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A measure of risk developed at the former US Bank J. P. Morgan Chase in the 1990s, now most frequently applied to measuring market risk and credit risk. It is the level of losses over a particular period that will only be exceeded in a small percentage of cases. A cut-off value for portfolio gains and losses is established that excludes a certain proportion of worst-case results (e.g. the bottom 1% of outcomes); the value-at-risk is then measured relative to that cut-off value. VAR was initially designed to measure the overnight risk in certain highly diversified portfolios. It has since developed into a finance industry standard and has been incorporated into the regulatory requirements applying to financial institutions (notably the Basle Market Risk Amendment issued by the Bank for International Settlements in 1996). The data used for the value at-risk calculation can be derived from the variance-covariance matrix of the portfolio, the historical performance of the financial obligations in the portfolio, or by Monte Carlo simulation. See also expected tail losses: relative value-at-risk.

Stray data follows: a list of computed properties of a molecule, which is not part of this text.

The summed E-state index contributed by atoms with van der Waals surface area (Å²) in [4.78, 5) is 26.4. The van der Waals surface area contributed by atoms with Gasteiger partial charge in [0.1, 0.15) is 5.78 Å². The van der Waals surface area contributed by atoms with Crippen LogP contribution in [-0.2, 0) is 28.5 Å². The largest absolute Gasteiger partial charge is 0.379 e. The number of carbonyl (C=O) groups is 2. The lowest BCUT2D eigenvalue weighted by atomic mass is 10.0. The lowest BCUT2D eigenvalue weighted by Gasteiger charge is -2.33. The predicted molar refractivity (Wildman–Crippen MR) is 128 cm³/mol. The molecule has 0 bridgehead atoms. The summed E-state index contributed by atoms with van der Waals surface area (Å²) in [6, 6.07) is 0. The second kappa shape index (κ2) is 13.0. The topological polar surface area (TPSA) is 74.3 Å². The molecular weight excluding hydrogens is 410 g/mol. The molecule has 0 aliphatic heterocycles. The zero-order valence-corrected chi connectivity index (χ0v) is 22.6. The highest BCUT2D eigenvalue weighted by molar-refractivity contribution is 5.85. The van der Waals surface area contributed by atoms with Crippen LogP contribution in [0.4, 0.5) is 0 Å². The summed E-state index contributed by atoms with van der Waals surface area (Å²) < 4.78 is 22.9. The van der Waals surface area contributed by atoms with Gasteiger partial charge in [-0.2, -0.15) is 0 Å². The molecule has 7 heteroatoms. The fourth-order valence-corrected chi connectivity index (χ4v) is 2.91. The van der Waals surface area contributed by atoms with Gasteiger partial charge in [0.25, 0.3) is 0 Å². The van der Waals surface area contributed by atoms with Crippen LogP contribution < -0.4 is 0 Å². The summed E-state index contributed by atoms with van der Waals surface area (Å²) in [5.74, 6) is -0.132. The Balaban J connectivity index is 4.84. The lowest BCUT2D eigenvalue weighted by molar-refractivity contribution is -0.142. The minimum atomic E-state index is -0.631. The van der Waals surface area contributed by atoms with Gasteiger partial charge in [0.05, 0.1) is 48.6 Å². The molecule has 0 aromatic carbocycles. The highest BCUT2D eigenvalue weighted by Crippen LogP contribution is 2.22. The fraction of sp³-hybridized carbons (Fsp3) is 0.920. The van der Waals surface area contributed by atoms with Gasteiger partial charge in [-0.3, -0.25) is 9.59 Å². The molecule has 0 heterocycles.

Subjects: Financial Institutions and Services.

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